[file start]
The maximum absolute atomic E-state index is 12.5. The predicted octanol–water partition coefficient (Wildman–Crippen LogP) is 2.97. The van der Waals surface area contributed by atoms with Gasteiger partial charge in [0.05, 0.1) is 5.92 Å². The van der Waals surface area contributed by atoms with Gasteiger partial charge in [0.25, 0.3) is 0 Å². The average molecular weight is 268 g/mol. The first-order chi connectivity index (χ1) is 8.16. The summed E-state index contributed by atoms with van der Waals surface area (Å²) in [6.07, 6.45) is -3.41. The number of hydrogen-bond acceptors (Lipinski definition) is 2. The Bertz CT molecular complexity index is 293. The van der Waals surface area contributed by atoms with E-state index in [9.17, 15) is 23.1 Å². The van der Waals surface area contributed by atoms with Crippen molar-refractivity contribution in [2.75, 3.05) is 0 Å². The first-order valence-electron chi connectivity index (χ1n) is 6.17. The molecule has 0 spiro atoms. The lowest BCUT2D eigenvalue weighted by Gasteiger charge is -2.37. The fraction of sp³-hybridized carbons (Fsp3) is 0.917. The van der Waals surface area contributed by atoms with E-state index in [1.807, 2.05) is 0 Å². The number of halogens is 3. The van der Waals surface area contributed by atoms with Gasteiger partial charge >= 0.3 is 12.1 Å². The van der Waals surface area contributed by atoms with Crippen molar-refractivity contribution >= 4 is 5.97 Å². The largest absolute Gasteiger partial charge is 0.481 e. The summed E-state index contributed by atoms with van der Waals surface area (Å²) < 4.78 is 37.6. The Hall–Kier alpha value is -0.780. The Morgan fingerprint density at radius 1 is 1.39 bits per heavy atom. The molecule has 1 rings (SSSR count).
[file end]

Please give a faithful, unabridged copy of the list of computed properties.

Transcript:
The maximum absolute atomic E-state index is 12.5. The predicted octanol–water partition coefficient (Wildman–Crippen LogP) is 2.97. The van der Waals surface area contributed by atoms with Gasteiger partial charge in [0.05, 0.1) is 5.92 Å². The van der Waals surface area contributed by atoms with Gasteiger partial charge in [0.25, 0.3) is 0 Å². The average molecular weight is 268 g/mol. The first-order chi connectivity index (χ1) is 8.16. The summed E-state index contributed by atoms with van der Waals surface area (Å²) in [6.07, 6.45) is -3.41. The number of hydrogen-bond acceptors (Lipinski definition) is 2. The Bertz CT molecular complexity index is 293. The van der Waals surface area contributed by atoms with E-state index in [9.17, 15) is 23.1 Å². The van der Waals surface area contributed by atoms with Crippen molar-refractivity contribution in [2.75, 3.05) is 0 Å². The first-order valence-electron chi connectivity index (χ1n) is 6.17. The molecule has 0 spiro atoms. The lowest BCUT2D eigenvalue weighted by Gasteiger charge is -2.37. The fraction of sp³-hybridized carbons (Fsp3) is 0.917. The van der Waals surface area contributed by atoms with E-state index in [1.807, 2.05) is 0 Å². The number of halogens is 3. The van der Waals surface area contributed by atoms with Gasteiger partial charge >= 0.3 is 12.1 Å². The van der Waals surface area contributed by atoms with Crippen molar-refractivity contribution >= 4 is 5.97 Å². The largest absolute Gasteiger partial charge is 0.481 e. The summed E-state index contributed by atoms with van der Waals surface area (Å²) < 4.78 is 37.6. The Hall–Kier alpha value is -0.780. The Morgan fingerprint density at radius 1 is 1.39 bits per heavy atom. The molecule has 1 rings (SSSR count).